Revisions to Australia's historical earthquakes

In 2016, Geoscience Australia revised the magnitudes of some of Australia's historical earthquakes as part of an international project to reassess the magnitude estimates of earthquakes around the globe. This project aimed to revise historic earthquake measurements to more accurately reflect their true size based on modernised measuring techniques.

As custodians of Australia's earthquake data, Geoscience Australia has updated information related to Australia's historical earthquakes, resulting in significant changes to what were previously thought to be some of Australia's largest events ever recorded. The following table represents our largest recorded earthquakes* as presented before and after the 2016 revision.

    

Magnitude post-2016 revisions

Magnitude pre-2016 revisions

Location

Date

6.6

6.7

Tennant Creek, NT

1988

6.5

6.9

Meckering, WA

1968

6.4

5.6

Simpson Desert, NT

1941

6.3

6.4

Tennant Creek, NT

1988

6.3

7.2

Meeberrie, WA

1941

6.2

6.3

Collier Bay, WA.

1997

6.2

6.3

Tennant Creek, NT

1988

6.1

6.2

Cadoux, WA

1979

6.1

N/A

Petermann Ranges, NT

2016

6.0

6.0

West of Lake Mackay, WA

1970


* The earthquakes listed above have epicentres on the Australian mainland or adjacent to the Australian coast.

More information about these historical events can be viewed through the earthquake storymap.

The International Seismological Centre led this project which reassessed the location and magnitude of approximately 20 000 historical earthquakes worldwide as part of an effort to extend and improve their database of seismic events.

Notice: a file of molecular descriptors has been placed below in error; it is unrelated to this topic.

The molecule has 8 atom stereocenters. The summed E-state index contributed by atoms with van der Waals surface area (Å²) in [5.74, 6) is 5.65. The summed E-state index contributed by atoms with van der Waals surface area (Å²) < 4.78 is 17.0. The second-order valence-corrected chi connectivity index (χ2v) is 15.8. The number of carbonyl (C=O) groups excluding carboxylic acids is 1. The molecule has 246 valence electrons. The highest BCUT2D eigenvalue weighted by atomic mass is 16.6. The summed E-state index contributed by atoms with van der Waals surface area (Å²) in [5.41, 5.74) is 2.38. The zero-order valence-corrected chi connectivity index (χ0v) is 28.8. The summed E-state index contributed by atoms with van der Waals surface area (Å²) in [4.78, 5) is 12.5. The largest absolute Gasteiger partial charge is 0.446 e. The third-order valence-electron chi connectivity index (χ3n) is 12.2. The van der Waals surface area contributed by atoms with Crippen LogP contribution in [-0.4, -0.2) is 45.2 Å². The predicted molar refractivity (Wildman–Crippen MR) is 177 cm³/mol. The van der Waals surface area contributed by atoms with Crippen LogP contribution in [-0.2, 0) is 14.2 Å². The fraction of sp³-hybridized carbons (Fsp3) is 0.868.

Frequently asked questions

What does this information add to our understanding of Australian seismicity?

Importantly in the Australian context, this project has seen significant revisions to some of Australia's largest historic earthquakes. This helps us to understand that while the magnitude of some of these Australian earthquakes may not be large when compared with events around the world; they still have significant impact. For example, the Meeberrie Earthquake of 1941 has been downgraded significantly from magnitude 7.2 to 6.3 yet it was felt over a large part of Western Australia. Reports of the earthquake came from Port Hedland in the north, to Albany and Norseman in the south, and even caused minor non-structural damage in Perth - more than 500km from the epicentre.

The largest recorded earthquake is now magnitude 6.6. Is this a good indication of the largest size earthquake we can expect on Australian shores? Or can we experience larger earthquakes, say of magnitude 7 and above like those seen in Haiti and Nepal?

While the revisions mean Australia has not experienced a magnitude 7 earthquake since record keeping began in the late 1800's, there is evidence of multiple earthquakes above magnitude 7 occurring on major faults across the Australian continent over the past 100,000 years. Even then these large earthquakes over magnitude 7 were very rare and occurred thousands of years apart.

How will this information affect our building codes?

Revising the magnitude of historical earthquakes changes our understanding of hazard levels across the country. In other words, it might decrease our estimates of how often earthquakes of a certain magnitude occur in particular regions. Geoscience Australia summarises this information in products such as the Atlas of Seismic Hazard.

The Building Code uses this information as one of various inputs to determine how strong buildings in different parts of the country should be to be sufficiently resilient to likely earthquake events.